Dr. O'Brien received this prestigious award for her "exemplary teaching performance, including course diversity and format, and how [she has] integrated basic and biological concepts with late-breaking research, real-life concerns, and perspectives from the humanities."
Dr. O'Brien, a Senior Lecturer in the Department of Entomology, is also the director of the fully-online Applied Entomology Professional Masters and Graduate Certificate Program. You can learn more about this program here: Graduate Programs in Applied Entomology.
The Entomological Society of America Eastern Branch has awarded Dr. Paula Shrewsbury the top nomination for the Distinguished Achievement Award in Extension for outstanding contributions in the areas of entomology teaching and extension. This nomination was recognized at the Eastern Branch Meeting. Nominees are considered for the Society–level awards given at the Entomological Society of America’s Annual Meeting. Congratulations to Dr. Paula Shrewsbury for being nominated!
Congratulations to the recipients of the Spring 2018 Ernest N. Cory Undergraduate Scholarship! This scholarship provides up to $1,000 for undergraduate students each semester who have creatively contributed to Entomology Department research and/or extension efforts. Be sure to check back in to read more about their research progress!
Lyra Morina is a University Honors junior Biological Sciences: Cell Biology & Molecular Genetics and Economics dual degree. Working with Culex pipiens mosquitoes in the Fritz Lab for over a year, she began her own research project studying Wolbachia induced Cytoplasmic Incompatibility (CI) in Culex pipiens pipiens and molestus through the Cell Biology & Molecular Genetics Departmental Honors Program. By linking incompatibility patterns to the unique Wolbachia endosymbiont strains the mosquitoes harbor, the Wolbachia genes inducing these effects on embryonic development can be investigated. Lyra aims to pursue a PhD within Cell Biology and Molecular Genetics and continue her career path in biological research and academia. She also hopes to apply her background in economics to quantifying the impact of biological research outcomes on public health, environmental issues, and other social phenomena.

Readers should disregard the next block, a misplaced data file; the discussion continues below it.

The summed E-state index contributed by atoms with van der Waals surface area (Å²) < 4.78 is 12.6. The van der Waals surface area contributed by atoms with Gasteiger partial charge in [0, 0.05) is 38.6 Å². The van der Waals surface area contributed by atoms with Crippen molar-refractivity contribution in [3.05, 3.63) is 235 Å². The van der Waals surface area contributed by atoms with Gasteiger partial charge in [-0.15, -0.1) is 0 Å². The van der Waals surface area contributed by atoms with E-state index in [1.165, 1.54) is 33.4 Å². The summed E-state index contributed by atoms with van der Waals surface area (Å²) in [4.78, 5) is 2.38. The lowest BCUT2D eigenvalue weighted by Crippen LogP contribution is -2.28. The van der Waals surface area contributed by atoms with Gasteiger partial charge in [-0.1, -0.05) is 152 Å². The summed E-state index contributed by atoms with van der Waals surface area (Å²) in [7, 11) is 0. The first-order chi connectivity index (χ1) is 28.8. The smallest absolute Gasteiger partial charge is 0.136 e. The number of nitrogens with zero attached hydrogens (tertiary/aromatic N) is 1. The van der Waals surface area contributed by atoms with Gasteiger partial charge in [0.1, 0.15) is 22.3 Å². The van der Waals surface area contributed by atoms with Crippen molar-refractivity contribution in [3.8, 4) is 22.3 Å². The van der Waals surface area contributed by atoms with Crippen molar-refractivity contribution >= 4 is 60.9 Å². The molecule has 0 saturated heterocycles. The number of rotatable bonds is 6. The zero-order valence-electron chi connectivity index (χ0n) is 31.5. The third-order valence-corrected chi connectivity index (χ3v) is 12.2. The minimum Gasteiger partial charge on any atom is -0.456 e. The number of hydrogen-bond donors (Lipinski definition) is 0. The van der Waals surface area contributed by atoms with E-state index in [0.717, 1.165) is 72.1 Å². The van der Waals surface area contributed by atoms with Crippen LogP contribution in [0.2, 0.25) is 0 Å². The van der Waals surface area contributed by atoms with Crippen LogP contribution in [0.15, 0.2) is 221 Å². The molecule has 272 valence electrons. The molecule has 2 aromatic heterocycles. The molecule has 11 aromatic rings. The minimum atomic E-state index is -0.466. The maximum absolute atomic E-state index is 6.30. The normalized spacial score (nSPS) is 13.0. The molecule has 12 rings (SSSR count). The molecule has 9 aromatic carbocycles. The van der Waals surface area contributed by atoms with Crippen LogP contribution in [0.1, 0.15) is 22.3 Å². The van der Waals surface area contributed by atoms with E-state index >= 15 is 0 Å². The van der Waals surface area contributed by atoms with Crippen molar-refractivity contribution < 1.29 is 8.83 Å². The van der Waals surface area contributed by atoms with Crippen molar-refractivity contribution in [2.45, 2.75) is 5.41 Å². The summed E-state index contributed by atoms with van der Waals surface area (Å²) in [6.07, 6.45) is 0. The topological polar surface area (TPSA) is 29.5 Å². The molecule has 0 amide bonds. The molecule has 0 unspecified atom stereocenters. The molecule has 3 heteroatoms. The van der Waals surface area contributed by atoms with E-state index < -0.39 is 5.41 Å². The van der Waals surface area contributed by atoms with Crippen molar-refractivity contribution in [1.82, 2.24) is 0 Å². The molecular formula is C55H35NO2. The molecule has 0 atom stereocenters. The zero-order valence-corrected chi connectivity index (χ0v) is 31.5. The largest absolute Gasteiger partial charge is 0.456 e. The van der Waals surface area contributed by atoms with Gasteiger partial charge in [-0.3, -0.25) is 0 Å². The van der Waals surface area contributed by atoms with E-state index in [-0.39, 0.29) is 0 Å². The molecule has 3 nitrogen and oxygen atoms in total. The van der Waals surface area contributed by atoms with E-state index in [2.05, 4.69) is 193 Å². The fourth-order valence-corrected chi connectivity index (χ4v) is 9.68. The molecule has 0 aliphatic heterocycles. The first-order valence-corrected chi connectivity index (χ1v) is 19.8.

Lily Durkee has been working with the Gruner Lab since the summer before her senior year of high school. It was because of this incredible experience that summer that she decided to attend UMD as an undergraduate student and pursue a degree in Ecology and Evolution. Currently, she is working towards completing an Honors Thesis within the Department of Entomology that focuses on assessing the effects of restoration strategies on the macroinvertebrate benthic communities in Anacostia Park marsh systems. After she graduates next spring, she plans on attending graduate school to pursue a PhD in entomology, ecology, or natural resource management.